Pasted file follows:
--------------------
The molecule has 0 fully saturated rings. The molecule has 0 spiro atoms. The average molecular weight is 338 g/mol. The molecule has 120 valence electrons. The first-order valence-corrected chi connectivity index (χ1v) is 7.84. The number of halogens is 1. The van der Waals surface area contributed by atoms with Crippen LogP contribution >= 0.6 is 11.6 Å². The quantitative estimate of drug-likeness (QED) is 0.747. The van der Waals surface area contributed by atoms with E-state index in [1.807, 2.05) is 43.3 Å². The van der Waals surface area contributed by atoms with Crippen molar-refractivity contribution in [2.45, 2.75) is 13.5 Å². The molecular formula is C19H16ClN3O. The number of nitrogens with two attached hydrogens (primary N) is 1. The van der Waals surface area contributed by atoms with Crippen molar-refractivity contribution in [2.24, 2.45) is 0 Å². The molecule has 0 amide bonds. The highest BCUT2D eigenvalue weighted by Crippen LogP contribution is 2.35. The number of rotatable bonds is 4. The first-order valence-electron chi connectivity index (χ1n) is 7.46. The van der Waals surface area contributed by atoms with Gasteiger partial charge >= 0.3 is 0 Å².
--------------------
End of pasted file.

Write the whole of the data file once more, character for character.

The molecule has 0 fully saturated rings. The molecule has 0 spiro atoms. The average molecular weight is 338 g/mol. The molecule has 120 valence electrons. The first-order valence-corrected chi connectivity index (χ1v) is 7.84. The number of halogens is 1. The van der Waals surface area contributed by atoms with Crippen LogP contribution >= 0.6 is 11.6 Å². The quantitative estimate of drug-likeness (QED) is 0.747. The van der Waals surface area contributed by atoms with E-state index in [1.807, 2.05) is 43.3 Å². The van der Waals surface area contributed by atoms with Crippen molar-refractivity contribution in [2.45, 2.75) is 13.5 Å². The molecular formula is C19H16ClN3O. The number of nitrogens with two attached hydrogens (primary N) is 1. The van der Waals surface area contributed by atoms with Crippen molar-refractivity contribution in [2.24, 2.45) is 0 Å². The molecule has 0 amide bonds. The highest BCUT2D eigenvalue weighted by Crippen LogP contribution is 2.35. The number of rotatable bonds is 4. The first-order valence-electron chi connectivity index (χ1n) is 7.46. The van der Waals surface area contributed by atoms with Gasteiger partial charge >= 0.3 is 0 Å².